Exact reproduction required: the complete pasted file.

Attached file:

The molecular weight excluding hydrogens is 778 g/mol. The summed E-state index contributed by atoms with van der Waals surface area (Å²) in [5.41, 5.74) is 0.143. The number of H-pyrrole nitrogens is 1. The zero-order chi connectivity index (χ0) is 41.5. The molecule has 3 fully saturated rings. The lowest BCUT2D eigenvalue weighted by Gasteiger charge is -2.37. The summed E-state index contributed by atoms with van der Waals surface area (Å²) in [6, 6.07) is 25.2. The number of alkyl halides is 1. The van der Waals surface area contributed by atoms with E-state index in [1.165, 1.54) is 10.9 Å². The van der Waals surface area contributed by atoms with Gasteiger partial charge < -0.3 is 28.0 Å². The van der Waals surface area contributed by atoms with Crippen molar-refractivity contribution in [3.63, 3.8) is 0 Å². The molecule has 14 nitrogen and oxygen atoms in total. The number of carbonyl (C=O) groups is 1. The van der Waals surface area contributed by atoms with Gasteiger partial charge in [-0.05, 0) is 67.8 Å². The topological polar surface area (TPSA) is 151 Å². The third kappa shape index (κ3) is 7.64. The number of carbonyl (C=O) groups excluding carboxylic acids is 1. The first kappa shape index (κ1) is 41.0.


The molecular weight excluding hydrogens is 778 g/mol. The summed E-state index contributed by atoms with van der Waals surface area (Å²) in [5.41, 5.74) is 0.143. The number of H-pyrrole nitrogens is 1. The zero-order chi connectivity index (χ0) is 41.5. The molecule has 3 fully saturated rings. The lowest BCUT2D eigenvalue weighted by Gasteiger charge is -2.37. The summed E-state index contributed by atoms with van der Waals surface area (Å²) in [6, 6.07) is 25.2. The number of alkyl halides is 1. The van der Waals surface area contributed by atoms with E-state index in [1.165, 1.54) is 10.9 Å². The van der Waals surface area contributed by atoms with Gasteiger partial charge < -0.3 is 28.0 Å². The van der Waals surface area contributed by atoms with Crippen molar-refractivity contribution in [3.63, 3.8) is 0 Å². The molecule has 14 nitrogen and oxygen atoms in total. The number of carbonyl (C=O) groups is 1. The van der Waals surface area contributed by atoms with Gasteiger partial charge in [-0.05, 0) is 67.8 Å². The topological polar surface area (TPSA) is 151 Å². The third kappa shape index (κ3) is 7.64. The number of carbonyl (C=O) groups excluding carboxylic acids is 1. The first kappa shape index (κ1) is 41.0.